by Terry Erasmus July 11, 2016

With the shortest day behind us now I can safely say spring is on its way. This realization brings with it the need for planning for the season which begins to loom before us. This sounds very ominous and I write it so intentionally. Spring would certainly rank on any bonsai artists calendar as the busiest season of the year.

Its not all work though, after the cold and wet winter the warmer days bring with them new life in us and our trees; a sense of new beginnings and perhaps {hopefully} rejuvenated ambition to really get stuck into your collection during the growing period which lies ahead.

Hackberry bonsai trees

Image caption. After having to look at our trees in the nude for the last few months, we have a canopy full of bright green leaves to look forward to in spring.

However make no mistake there is a lot of work around in spring and this work is made that much easier if proper planning is done in time. There is nothing worse than waking one morning to find half your collection requiring immediate repotting as the buds have already begun opening and you have no growing medium prepared!

So please use the following list as a guide to help prepare, but you might find some items irrelevant and there may well also be several missing:

Winter pesticide spray

If you have a collection of bonsai, they will usually be grouped together. This proximity between trees can lead to a buildup of pests and diseases over the course of multiple seasons.

An age old method of addressing this problem is to spray lime sulphur.

What are the benefits?

  1. addresses all pest and disease issues which I am aware of
  2. breaks the cycle of these between growing seasons

Lime sulphur should be applied as a spray (and I mean the tree must be dripping with it!) to all trees, deciduous or evergreen. I spray twice, two weeks apart. It works best on scale insects when they are on the move so try spraying when it's not that cold, and course there should be no rain for about 24hrs after the application.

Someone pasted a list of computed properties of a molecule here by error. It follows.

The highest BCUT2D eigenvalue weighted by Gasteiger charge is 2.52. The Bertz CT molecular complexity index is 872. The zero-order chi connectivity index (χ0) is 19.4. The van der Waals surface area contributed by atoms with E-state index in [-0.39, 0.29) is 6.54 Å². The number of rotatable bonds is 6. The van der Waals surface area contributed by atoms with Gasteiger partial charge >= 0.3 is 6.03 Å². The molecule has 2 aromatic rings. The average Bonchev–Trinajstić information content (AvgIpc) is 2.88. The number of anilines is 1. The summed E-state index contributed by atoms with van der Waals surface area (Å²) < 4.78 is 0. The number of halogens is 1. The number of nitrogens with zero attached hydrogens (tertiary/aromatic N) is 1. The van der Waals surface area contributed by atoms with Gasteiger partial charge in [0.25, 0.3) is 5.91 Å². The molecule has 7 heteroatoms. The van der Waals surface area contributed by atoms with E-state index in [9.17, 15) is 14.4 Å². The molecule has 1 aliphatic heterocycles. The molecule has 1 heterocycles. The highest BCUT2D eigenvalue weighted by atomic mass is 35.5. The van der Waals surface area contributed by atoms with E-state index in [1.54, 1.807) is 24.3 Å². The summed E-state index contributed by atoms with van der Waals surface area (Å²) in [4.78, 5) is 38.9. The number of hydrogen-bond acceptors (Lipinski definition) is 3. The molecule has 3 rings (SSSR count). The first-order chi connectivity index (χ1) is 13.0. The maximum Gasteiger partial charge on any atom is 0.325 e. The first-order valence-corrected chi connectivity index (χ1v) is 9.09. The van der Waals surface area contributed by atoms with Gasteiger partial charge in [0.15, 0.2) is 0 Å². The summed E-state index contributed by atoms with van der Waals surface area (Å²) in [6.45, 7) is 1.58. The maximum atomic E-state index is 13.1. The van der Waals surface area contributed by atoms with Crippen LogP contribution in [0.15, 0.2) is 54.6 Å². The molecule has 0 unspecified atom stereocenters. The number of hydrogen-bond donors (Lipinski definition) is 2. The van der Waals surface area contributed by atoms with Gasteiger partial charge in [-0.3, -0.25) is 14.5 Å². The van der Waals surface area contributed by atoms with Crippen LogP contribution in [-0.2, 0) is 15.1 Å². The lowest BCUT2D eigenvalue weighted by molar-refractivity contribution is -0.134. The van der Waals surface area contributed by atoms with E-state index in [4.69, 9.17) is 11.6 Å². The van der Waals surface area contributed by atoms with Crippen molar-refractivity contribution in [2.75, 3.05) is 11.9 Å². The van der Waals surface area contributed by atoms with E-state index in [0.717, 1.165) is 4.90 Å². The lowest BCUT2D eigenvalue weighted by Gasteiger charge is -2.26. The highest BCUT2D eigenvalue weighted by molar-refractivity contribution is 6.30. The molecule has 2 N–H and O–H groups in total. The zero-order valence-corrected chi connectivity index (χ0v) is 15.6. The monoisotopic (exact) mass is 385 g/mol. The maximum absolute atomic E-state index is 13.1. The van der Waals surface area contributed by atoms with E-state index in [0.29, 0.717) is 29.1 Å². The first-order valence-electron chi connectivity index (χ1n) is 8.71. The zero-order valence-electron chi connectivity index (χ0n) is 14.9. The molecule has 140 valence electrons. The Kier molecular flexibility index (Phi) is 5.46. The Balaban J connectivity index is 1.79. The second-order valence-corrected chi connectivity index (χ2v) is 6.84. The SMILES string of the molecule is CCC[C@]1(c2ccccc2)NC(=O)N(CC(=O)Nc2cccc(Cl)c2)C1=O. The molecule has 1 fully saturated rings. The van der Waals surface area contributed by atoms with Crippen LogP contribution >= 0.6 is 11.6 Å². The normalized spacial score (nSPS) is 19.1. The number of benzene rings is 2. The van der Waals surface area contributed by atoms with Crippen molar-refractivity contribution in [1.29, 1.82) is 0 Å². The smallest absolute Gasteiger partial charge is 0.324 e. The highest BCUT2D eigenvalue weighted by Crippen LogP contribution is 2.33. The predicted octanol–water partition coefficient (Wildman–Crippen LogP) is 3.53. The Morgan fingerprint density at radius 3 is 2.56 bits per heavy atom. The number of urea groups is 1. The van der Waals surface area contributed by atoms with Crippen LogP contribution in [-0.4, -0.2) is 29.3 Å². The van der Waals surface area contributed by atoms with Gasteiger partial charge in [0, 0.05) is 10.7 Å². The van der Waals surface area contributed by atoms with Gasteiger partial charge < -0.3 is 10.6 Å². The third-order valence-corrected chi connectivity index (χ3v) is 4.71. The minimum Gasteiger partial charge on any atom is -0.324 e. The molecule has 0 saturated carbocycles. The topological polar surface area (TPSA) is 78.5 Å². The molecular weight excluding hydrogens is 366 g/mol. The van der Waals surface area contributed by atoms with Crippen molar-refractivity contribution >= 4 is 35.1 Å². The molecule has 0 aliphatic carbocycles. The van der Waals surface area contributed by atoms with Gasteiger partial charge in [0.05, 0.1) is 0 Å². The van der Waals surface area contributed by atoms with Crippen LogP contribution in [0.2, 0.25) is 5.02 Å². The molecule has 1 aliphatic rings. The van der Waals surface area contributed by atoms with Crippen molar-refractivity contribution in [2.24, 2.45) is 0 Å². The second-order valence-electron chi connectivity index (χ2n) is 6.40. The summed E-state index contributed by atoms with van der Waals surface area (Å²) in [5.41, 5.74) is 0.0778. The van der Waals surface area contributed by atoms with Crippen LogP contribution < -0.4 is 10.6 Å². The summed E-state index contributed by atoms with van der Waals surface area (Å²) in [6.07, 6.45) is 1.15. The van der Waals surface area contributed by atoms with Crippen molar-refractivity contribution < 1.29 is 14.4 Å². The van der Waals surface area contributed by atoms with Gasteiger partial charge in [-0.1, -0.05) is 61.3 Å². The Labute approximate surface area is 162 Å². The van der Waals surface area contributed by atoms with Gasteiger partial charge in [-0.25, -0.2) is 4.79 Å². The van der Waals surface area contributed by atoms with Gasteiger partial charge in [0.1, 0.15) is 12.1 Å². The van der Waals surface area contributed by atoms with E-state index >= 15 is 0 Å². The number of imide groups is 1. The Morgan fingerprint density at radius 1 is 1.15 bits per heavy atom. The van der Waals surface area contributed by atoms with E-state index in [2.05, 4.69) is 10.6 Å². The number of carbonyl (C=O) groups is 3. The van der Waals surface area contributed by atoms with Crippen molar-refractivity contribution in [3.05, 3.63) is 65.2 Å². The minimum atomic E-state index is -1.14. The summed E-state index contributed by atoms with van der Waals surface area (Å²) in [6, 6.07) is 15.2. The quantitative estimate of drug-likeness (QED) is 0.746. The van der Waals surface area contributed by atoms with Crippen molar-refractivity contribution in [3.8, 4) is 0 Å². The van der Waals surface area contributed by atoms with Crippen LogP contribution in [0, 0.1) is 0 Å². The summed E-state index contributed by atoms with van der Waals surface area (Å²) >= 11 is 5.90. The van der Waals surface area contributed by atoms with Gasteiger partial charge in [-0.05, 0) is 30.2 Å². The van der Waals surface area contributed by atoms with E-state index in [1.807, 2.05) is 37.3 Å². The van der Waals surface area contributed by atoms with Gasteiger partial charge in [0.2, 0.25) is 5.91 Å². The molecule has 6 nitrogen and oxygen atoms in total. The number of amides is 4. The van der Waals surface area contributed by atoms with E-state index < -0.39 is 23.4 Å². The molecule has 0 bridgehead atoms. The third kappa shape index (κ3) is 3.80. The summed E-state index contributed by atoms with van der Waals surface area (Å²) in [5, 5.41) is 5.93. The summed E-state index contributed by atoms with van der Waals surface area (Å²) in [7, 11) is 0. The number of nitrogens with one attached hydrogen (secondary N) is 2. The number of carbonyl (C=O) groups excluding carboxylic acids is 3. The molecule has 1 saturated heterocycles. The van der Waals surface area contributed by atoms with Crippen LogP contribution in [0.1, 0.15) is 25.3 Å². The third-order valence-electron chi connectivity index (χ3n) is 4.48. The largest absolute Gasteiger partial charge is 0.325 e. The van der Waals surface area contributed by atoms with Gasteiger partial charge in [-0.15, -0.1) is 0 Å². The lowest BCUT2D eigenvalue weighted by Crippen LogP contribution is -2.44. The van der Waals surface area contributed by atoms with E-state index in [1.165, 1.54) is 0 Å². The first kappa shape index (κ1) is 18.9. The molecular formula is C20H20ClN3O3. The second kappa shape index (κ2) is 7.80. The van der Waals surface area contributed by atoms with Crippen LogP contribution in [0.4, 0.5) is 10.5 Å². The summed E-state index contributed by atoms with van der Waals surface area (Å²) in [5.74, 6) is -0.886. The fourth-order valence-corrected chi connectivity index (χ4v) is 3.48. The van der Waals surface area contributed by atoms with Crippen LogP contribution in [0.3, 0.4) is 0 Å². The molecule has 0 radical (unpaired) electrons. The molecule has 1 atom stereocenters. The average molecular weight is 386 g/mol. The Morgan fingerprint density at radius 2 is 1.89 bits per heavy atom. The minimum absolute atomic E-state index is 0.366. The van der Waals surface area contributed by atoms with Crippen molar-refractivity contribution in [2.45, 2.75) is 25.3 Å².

Mealy bugs on bonsai lime sulphur

Image caption. Mealy bugs are sorted out by a repeated exposure to lime sulphur spray.

A lot of people are scared of using lime sulphur on unglazed pots. True, it does leave white stains on the pots for a few months but failure to get the treatment into the soil may mean you do not kill certain pests or fungus which exist there. I therefore don't cover mine.

You can purchase lime sulphur here, or from your local nursery. Just remember that once opened it rapidly loses efficacy so you should not store it.

DO NOT WAIT TO USE THIS SPRAY AS APPLYING IT TO TENDER SPRING LEAVES WILL KILL THEM.

Repotting

When I think spring I cannot do so without immediately thinking of repotting. Soon after that, I recall plenty of sore muscles, being berated for constantly dirty fingernails or traipsing dirt into the house and always being in a rush.

Why we repot

  • Repotting is something which we are required to do with our bonsai trees, to keep them in a healthy condition.
  • Some growing mediums deteriorate and reduce in size, retarding drainage.
  • Roots also develop and eventually fill the small container again impeding drainage but also limiting water penetration.
  • A build up fertilizer residue also alters the pH and may also contribute to the reduction in water drainage and exchange of oxygen depending on the type being used.

I am actually of the opinion that most people repot too frequently, although the frequency does depend on the species and stage of development. A young tree in development phase may require repotting every 2nd year, but a mature pine may only require repotting every 5 years or even longer.

Trimming roots on bonsai repotting

Image caption. Don't use your best scissors when cutting roots as stones damage the cutting edges.

If you would like to learn more about repotting then why not join me in one of my small group workshops dealing with this all important activity.

Repotting Shopping List

Sufficient Growing medium

Must be fast draining and not too moisture retentive. Go through your tree collection and identify the trees which will need repotting this season and work out roughly how much medium you're going to need. Ordering in bulk will save you money, as opposed to repeatedly ordering small quantities - Click here to purchase growing mediums.

Sickle